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Books for those in ministry organizations who desire to take their leadership, teams, governance, and ministry effectiveness to the next level.

27 Feb '13

Creating intentional waves


Organizations, teams and groups crave equilibrium - predictability. Especially in Christian contexts there is also an aversion to strong disagreement or "conflict." The phrase "don't rock the boat" reflects most people's aversion to surprises or major change. We are more comfortable on calm seas then in the waves.

In fact, so comfortable are many organizations with the status quo that they are willing to drift into decline and even oblivion rather than create waves. We watched General Motors do that in recent times. They lived in a fairy tale world while the world around them changed dramatically but with its change adverse culture no one was willing to create some waves, wake people up, help them smell the coffee and realize that it was not 1960 anymore!

Churches, mission organizations, and Christian ministries often do the same thing. And many are living like General Motors did.

Without a crisis major change does not occur in an organization. Yet without major change, organizations become obsolete. This is why wise leaders regularly create a crisis - they intentionally create waves that cause discomfort to the system because without shocking the system the system always returns to its comfortable equilibrium.

Waves are not bad and leaders often need to create waves and even some anxiety if they are going to convince others that change is needed. Over a decade ago, we intentionally created a crisis in our denominational office to convince our staff that either we needed to change - to become a premier service organization for our churches - or we would become unnecessary and obsolete. It was not a comfortable time for our staff but it had the desired result of helping us change our culture.

Leaders create waves, sometimes small, other times large, to rock the boat, upset the equilibrium, get people's attention and force the organization to look at some issue differently. If someone had done that at General Motors years ago, they would not have found themselves in the spot they did. The same is true for many churches who are quietly drifting into irrelevancy oblivious to the fact.

When equilibrium is disturbed, people begin to talk about issues and solutions that they otherwise would not discuss. The REVEAL study done by Willowcreek Community Church on spiritual formation created a crisis in many churches as they realized that their assumptions about life change were in fact flawed. That has sparked huge conversation around how spiritual formation actually takes place and we will all be better for it.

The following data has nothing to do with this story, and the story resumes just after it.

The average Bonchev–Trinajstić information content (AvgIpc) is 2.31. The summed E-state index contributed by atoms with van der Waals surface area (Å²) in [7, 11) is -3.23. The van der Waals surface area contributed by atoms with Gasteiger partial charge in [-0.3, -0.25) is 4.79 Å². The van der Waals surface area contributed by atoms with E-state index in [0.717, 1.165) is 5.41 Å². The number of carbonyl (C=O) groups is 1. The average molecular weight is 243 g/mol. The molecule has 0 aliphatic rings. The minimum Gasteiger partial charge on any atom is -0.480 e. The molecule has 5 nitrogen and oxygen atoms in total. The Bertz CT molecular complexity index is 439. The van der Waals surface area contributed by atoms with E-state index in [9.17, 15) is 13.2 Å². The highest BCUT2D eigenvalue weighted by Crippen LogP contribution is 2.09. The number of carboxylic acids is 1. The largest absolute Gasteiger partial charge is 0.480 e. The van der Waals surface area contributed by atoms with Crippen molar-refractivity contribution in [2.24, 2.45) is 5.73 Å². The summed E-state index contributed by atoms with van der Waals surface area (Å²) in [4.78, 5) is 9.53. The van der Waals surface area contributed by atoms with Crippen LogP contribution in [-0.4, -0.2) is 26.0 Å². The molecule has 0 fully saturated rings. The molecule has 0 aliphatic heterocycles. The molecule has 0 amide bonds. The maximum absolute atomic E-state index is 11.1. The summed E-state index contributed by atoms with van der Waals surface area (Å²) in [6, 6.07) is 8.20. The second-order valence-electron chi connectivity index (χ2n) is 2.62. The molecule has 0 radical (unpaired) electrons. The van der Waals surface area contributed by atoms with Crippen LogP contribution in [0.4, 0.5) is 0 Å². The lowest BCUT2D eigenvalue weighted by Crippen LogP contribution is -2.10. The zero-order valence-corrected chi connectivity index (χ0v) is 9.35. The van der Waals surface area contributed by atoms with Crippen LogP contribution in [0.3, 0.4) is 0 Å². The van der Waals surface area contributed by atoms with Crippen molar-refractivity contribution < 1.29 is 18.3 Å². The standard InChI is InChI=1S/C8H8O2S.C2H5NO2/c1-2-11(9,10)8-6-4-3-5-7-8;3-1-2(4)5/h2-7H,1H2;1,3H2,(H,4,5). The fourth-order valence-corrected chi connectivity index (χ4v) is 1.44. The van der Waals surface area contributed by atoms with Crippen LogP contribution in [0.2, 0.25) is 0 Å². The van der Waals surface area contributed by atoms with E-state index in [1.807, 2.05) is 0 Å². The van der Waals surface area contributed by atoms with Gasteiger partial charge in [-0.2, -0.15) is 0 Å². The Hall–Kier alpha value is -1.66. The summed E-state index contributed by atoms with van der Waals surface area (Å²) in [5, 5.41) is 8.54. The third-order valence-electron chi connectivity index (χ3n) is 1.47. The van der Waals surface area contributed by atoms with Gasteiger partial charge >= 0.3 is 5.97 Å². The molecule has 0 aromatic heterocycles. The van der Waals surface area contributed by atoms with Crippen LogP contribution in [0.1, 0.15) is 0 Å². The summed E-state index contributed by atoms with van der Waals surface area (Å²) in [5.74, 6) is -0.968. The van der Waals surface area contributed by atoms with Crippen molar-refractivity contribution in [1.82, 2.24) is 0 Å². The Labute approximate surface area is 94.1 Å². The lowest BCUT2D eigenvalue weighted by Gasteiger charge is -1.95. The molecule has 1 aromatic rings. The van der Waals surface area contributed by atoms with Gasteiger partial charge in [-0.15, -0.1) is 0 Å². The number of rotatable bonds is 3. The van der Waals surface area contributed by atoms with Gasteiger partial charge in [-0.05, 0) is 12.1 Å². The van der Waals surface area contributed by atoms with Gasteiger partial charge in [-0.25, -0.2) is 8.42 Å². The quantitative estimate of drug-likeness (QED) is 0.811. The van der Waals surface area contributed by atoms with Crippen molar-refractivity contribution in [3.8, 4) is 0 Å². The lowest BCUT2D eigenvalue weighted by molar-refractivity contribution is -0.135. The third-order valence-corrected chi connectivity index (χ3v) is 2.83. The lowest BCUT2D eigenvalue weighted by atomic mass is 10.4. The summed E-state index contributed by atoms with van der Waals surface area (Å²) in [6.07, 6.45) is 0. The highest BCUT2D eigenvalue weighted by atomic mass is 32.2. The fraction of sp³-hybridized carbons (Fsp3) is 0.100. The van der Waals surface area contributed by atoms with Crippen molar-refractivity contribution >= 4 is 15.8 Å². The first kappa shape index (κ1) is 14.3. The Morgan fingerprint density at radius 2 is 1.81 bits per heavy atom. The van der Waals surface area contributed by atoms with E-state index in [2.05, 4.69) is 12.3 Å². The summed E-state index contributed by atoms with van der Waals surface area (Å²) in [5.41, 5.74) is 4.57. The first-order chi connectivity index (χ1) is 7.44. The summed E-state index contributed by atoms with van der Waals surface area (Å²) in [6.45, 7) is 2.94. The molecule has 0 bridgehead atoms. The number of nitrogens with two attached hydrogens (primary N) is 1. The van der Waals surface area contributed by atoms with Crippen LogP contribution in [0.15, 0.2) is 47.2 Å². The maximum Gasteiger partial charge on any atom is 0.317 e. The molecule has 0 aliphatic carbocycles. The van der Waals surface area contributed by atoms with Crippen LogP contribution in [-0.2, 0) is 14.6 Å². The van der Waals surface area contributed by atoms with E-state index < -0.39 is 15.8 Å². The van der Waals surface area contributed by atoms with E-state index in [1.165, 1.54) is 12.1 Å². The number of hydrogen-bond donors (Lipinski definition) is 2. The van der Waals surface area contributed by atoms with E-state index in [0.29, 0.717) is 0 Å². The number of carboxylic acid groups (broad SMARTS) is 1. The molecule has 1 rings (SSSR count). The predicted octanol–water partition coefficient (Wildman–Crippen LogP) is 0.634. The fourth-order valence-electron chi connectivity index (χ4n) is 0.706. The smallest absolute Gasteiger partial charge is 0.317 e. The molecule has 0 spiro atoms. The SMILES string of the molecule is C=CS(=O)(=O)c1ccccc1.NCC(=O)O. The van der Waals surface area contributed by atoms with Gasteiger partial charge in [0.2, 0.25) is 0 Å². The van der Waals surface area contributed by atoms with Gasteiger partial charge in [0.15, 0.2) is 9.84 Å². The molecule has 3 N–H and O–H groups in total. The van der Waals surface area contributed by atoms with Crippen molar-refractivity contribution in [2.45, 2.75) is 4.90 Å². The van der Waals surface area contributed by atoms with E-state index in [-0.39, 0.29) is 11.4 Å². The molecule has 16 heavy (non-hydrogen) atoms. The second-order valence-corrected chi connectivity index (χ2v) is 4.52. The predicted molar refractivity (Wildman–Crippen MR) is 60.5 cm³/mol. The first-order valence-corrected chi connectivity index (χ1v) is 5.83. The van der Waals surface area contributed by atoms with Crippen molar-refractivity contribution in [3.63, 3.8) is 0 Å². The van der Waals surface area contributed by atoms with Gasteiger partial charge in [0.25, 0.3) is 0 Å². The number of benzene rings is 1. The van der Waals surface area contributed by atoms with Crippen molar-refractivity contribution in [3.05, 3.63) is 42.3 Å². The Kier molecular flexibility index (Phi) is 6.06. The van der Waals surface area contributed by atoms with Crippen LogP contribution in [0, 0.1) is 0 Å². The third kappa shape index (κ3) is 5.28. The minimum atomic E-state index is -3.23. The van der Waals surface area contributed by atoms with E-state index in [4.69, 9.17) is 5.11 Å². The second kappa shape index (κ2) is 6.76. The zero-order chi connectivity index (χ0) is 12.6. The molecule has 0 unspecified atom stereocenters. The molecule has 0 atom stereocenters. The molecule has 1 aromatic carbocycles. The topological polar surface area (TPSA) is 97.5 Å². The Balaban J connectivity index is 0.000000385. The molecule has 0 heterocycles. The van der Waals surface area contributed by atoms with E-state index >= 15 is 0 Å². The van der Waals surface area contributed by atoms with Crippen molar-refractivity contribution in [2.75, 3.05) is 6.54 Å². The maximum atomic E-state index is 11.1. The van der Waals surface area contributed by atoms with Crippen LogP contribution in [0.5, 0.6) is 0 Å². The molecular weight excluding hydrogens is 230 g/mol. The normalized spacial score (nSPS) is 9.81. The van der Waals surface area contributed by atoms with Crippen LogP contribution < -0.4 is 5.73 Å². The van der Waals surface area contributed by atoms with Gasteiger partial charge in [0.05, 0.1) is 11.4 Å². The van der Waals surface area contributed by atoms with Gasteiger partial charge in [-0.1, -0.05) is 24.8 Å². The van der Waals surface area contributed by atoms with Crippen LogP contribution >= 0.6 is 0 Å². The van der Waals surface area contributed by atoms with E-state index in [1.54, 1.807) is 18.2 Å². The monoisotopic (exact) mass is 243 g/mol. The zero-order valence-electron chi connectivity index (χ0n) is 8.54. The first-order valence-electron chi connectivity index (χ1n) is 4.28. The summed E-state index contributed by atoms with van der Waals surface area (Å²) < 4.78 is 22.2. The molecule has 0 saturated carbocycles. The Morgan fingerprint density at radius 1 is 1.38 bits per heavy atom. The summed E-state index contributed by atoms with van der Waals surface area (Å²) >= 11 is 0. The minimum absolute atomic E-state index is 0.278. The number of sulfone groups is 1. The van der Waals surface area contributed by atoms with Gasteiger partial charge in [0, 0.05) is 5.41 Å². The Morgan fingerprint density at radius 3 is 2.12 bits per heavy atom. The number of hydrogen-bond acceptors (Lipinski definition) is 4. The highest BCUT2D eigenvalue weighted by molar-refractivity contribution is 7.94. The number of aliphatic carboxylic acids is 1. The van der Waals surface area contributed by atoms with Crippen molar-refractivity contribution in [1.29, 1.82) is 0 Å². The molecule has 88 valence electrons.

As in the REVEAL study, leaders create waves by asking tough questions about the assumptions that often underlie our ministries. Those questions are uncomfortable and perhaps intimidating but they force the organization to think differently and to engage in significant dialogue. As our world changes at an ever more rapid pace, the need to create waves that spark discussion and new thinking becomes all the more important.

Some leaders are intimidated by the prospects of disequilibrium because they cannot control where the waves will lead. That is true! But with an organization full of good people, the likelihood is that the discussion and dialogue will create a pretty good solution.

In our mission, I intentionally created waves several years ago by suggesting that we wanted to be planting churches internationally that were healthy, indigenous, self-supporting, interdependent and reproducing - and that many of the churches we planted or groups we worked with were not committed to these things.

My white paper was taken by some to be unrealistic, by others to be a slam on what we had been doing and by others to be a threat to the status quo.

But it sparked a great deal of discussion (not all of it comfortable) and in the end we sharpened our understanding and goals for the kinds of churches we wanted to plant and the strategies we would use to accomplish it. But I had to be willing to create a crisis in order for the dialogue to take place - and take the risk of a period of uncertainty as that dialogue was going on.

In fact, when leaders are no longer willing to create waves (it can be uncomfortable for them as well) it is time for them to step aside.